As student support professionals, coaches may be working with students who are undocumented, who face various immigration status challenges, or whose family and loved ones are navigating these issues.
According to the Massachusetts Immigrant & Refugee Advocacy Coalition (MIRA), “In Massachusetts, students with DACA or Temporary Protected Status (TPS) qualify for in-state tuition, but undocumented students don’t – no matter how long they’ve lived here. And all these students, including DACA and TPS holders, are ineligible for federal or state financial aid.”
That said, there are numerous resources for undocumented immigrants and those with temporary protection through the organizations listed above, and through advocates on college campuses.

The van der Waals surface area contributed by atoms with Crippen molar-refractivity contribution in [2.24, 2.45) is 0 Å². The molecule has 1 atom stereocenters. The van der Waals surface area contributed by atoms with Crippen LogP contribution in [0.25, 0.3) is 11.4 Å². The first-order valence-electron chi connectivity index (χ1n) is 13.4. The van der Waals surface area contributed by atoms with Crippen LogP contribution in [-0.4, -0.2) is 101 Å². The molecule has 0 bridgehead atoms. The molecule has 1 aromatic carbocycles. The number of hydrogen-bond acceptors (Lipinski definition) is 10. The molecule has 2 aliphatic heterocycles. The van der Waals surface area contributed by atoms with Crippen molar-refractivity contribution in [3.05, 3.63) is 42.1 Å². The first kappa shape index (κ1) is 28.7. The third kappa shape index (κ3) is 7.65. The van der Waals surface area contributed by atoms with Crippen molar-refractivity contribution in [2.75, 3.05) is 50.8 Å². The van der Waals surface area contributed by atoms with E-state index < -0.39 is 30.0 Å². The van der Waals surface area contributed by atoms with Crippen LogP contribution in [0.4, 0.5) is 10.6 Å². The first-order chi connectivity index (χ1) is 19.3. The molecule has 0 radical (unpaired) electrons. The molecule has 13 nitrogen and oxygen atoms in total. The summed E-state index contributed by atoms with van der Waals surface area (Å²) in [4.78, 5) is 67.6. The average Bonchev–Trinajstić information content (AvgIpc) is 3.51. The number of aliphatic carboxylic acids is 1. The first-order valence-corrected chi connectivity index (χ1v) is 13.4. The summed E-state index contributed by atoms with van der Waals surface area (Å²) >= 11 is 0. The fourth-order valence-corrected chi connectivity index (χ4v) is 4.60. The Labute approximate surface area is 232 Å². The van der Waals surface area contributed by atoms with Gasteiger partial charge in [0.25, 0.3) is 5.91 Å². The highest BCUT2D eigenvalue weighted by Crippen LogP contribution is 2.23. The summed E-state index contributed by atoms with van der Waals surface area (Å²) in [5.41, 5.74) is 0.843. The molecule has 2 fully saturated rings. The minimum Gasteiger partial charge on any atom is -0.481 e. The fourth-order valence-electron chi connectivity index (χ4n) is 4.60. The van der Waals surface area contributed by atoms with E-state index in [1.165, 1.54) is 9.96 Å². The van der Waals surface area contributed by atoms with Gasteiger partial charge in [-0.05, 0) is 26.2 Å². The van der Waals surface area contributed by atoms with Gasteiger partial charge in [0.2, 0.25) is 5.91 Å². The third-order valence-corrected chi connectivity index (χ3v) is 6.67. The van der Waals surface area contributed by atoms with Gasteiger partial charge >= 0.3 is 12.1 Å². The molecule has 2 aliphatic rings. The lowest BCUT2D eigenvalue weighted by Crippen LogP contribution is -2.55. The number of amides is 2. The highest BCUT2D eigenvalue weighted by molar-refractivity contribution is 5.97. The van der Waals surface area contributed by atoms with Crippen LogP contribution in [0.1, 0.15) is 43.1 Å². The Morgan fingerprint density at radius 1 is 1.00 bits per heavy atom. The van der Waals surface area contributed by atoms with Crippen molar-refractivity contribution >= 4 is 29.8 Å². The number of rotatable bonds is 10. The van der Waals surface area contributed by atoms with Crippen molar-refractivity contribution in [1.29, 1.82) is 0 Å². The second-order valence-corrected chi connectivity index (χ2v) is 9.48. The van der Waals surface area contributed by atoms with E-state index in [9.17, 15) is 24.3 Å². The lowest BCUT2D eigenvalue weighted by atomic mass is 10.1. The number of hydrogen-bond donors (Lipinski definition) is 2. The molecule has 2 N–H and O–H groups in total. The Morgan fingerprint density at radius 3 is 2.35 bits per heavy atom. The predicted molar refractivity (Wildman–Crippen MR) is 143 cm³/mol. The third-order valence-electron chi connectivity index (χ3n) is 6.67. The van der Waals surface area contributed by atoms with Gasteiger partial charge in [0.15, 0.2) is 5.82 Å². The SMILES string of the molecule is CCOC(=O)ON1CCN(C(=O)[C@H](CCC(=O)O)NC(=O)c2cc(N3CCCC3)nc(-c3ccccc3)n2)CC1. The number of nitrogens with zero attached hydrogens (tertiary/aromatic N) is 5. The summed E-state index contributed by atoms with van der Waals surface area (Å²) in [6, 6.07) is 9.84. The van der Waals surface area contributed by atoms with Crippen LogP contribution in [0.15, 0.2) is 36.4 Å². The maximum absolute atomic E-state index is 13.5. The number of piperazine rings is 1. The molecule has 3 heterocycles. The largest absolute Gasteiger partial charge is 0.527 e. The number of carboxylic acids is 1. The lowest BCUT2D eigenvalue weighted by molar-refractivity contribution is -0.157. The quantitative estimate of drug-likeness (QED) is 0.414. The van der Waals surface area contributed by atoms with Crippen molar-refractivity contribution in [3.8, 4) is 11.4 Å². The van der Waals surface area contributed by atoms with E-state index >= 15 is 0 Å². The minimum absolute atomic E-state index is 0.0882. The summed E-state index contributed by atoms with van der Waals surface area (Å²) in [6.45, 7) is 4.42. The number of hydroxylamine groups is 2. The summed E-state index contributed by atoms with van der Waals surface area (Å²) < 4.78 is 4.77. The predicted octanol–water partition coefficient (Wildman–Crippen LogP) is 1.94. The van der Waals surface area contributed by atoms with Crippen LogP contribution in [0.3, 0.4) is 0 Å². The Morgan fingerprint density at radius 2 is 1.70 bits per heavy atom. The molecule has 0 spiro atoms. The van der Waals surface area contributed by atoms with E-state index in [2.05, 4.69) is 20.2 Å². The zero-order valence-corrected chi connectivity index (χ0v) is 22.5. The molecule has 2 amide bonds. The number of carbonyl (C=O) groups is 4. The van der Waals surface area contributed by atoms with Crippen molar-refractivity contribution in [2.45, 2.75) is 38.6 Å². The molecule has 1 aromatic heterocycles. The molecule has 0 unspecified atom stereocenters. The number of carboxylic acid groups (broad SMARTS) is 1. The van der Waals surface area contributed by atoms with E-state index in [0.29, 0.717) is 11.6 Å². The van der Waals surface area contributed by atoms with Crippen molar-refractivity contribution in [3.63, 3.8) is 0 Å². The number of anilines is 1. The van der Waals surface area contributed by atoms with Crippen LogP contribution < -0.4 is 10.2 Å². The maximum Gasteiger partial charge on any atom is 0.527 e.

Empower students to know their rights and seek out resources and support. Citizenship status does not have to stand in the way of obtaining a degree.
“Established by President Obama in 2012, DACA has allowed hundreds of thousands of young undocumented immigrants to live and work legally in the U.S., subject to renewal every two years. To qualify, you had to be undocumented; have arrived in the U.S. prior to your 16th birthday; have lived continuously in the U.S. since June 15, 2007; be in school or have graduated, obtained a GED, or been honorably discharged from the military; and have no serious criminal record.”
The Trump Administration announced an end to DACA, but “U.S. District Court judges have issued injunctions blocking the termination of DACA. As a result, since late January 2018, U.S. Citizenship and Immigration Services (USCIS) has continued to accept DACA renewal applications.” The U.S. Supreme Court has yet to take up DACA, so the program is in limbo but continues on in the meantime.
The uncertainty around DACA is stressful and traumatic for many students and families. Seek resources through the links above, and check out the United We Dream Mental Health Toolkit.